Chronic Total Occlusions (CTO) Procedure

Tallahassee Memorial is the only center in North Florida and South Georgia offering percutaneous coronary intervention (PCI) for chronic total occlusions (CTO), a minimally invasive alternative for patients with completely blocked arteries that are not candidates for bypass surgery. 

Approved by the Food and Drug Administration (FDA) in 2011, the procedure involves using new technology and techniques to bypass blockages by entering the wall of an artery and using stents to create a new tunnel for blood to flow out the other side. Arteries in the wrist or groin are used to access the heart, so the chest is never opened.

PCI for CTOs is the most complex type of angioplasty performed. Offering it requires highly skilled cardiologists and lab technicians, as well as commitment to advanced training. Our interventional cardiologists have more than 30 years of combined experience in angioplasties and have undergone countless hours of training through online lectures, live case studies and on-site training sessions with pioneers in the field. 

Who qualifies for chronic total occlusion treatments?

Candidates who may be eligible for minimally invasive treatment of their CTO include:

  • Patients with 100 percent blockages of their coronary artery and severe symptoms  (such as angina) who are not candidates for bypass surgery.
  • Patients who have already had bypass surgery and have an artery that has reclosed. 
  • Patients with a CTO in only on artery who otherwise have healthy arteries. 

The goal is to get rid of a patient’s angina, remove them off any medications they may be taking to manage their CTO and return them to living an active lifestyle. 

What symptoms are commonly associated with a chronic total occlusion? 

Because CTOs normally form slowly over time, the heart often develops small channels around a blockage call “collaterals” to reroute blood to the heart. Collaterals allow the heart to get enough blood to prevent a heart attack but are not equipped to carry the full supply that the original artery did. This often results in angina – or chest pain.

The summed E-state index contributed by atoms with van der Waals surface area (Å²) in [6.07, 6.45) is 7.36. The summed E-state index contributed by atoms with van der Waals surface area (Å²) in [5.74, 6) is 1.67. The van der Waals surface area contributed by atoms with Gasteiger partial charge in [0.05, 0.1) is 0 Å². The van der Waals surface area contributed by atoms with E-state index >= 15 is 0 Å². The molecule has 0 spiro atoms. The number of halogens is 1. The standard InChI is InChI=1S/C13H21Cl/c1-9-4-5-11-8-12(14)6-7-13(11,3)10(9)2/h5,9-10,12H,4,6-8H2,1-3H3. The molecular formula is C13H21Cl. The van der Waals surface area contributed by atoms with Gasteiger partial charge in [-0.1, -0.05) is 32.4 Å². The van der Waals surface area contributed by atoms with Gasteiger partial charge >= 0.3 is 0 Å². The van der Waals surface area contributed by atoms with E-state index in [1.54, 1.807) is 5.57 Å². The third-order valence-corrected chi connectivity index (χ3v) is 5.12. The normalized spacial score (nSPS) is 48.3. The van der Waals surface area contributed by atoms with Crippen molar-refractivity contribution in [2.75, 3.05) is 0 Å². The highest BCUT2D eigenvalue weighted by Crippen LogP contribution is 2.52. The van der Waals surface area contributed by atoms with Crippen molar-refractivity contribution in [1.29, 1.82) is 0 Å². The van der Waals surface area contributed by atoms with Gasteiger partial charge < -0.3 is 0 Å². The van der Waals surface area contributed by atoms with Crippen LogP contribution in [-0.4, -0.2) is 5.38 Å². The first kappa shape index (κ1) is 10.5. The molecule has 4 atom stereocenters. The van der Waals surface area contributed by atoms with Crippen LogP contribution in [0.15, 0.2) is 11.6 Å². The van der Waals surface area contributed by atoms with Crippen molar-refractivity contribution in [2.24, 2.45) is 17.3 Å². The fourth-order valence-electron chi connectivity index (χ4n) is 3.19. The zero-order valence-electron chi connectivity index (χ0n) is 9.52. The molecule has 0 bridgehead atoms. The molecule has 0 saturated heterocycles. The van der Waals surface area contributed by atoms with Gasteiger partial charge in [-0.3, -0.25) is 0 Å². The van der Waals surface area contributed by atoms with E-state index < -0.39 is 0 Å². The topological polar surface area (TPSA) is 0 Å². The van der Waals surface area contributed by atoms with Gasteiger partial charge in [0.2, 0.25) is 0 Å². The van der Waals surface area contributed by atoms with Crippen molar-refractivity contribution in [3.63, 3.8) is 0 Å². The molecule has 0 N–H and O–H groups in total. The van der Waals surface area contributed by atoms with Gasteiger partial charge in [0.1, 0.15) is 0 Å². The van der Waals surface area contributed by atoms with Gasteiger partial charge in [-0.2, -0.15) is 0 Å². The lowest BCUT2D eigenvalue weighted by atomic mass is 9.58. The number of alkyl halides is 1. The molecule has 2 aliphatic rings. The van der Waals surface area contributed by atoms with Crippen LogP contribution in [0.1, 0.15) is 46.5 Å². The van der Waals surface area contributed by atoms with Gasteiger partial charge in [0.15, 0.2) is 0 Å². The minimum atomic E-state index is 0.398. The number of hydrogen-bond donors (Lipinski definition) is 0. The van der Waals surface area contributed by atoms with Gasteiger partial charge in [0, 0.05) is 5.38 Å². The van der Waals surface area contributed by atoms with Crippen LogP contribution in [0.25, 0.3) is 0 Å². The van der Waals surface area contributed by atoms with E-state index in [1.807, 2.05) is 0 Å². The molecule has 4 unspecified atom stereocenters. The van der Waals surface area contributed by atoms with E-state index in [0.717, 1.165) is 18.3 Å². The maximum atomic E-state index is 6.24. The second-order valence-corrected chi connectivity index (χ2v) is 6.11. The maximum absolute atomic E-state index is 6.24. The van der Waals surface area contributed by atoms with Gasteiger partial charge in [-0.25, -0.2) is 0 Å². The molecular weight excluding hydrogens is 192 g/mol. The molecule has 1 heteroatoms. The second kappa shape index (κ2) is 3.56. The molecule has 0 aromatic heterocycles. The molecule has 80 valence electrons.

Patients with severe angina as a result of a CTO experience chest pain whenever they exert energy, making simple activities such as walking the dog, checking the mail, gardening and playing with children difficult. Often, these patients’ quality of life is dramatically affected, and they become deconditioned due to a lack of physical activity. 

Other less common symptoms including weakened heart muscles and ventricular tachycardia – frequent fainting spells. With successful treatment of the CTO, patients can expect symptoms to reside, if not fully disappear. 

What are the advantages of the minimally invasive approach? 

Relief of symptoms and removal off medications are the main advantages. Before technology evolved to make PCI of CTOs possible, patients with CTOs that were too hard to pass through were often forced to live with severe angina and take lifelong medications, because they had no other option. 

Because the CTO is being repaired through arteries in the groin, patients don’t have to have their chest opened, resulting in a significantly shorter recovery time than that of bypass surgery. Patients can expect to go home the day after their procedure if no complications arise and return back to their daily activities fairly quickly. 

Thanks to the increased blood flow, many notice improvement right away.